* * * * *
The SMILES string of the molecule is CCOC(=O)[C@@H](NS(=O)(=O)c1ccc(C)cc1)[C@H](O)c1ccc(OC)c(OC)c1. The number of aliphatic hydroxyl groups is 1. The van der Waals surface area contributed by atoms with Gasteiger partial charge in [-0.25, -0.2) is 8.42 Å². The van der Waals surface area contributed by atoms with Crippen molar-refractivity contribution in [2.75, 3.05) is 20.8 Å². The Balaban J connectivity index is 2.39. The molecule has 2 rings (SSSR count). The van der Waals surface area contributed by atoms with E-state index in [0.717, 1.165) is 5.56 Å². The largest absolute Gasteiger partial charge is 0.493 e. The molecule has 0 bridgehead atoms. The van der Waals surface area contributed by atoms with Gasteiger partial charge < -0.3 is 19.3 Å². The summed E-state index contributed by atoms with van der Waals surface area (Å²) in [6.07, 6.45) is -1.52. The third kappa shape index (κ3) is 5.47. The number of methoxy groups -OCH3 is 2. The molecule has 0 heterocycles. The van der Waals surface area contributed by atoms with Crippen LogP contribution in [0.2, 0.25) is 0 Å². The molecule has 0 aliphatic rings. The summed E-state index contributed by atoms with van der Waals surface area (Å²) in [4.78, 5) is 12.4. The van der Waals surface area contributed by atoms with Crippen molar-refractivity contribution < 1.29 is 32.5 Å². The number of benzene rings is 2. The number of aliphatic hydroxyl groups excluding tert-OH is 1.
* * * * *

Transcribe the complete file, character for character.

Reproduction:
The SMILES string of the molecule is CCOC(=O)[C@@H](NS(=O)(=O)c1ccc(C)cc1)[C@H](O)c1ccc(OC)c(OC)c1. The number of aliphatic hydroxyl groups is 1. The van der Waals surface area contributed by atoms with Gasteiger partial charge in [-0.25, -0.2) is 8.42 Å². The van der Waals surface area contributed by atoms with Crippen molar-refractivity contribution in [2.75, 3.05) is 20.8 Å². The Balaban J connectivity index is 2.39. The molecule has 2 rings (SSSR count). The van der Waals surface area contributed by atoms with E-state index in [0.717, 1.165) is 5.56 Å². The largest absolute Gasteiger partial charge is 0.493 e. The molecule has 0 bridgehead atoms. The van der Waals surface area contributed by atoms with Gasteiger partial charge < -0.3 is 19.3 Å². The summed E-state index contributed by atoms with van der Waals surface area (Å²) in [6.07, 6.45) is -1.52. The third kappa shape index (κ3) is 5.47. The number of methoxy groups -OCH3 is 2. The molecule has 0 heterocycles. The van der Waals surface area contributed by atoms with Crippen LogP contribution in [0.2, 0.25) is 0 Å². The molecule has 0 aliphatic rings. The summed E-state index contributed by atoms with van der Waals surface area (Å²) in [4.78, 5) is 12.4. The van der Waals surface area contributed by atoms with Crippen molar-refractivity contribution < 1.29 is 32.5 Å². The number of benzene rings is 2. The number of aliphatic hydroxyl groups excluding tert-OH is 1.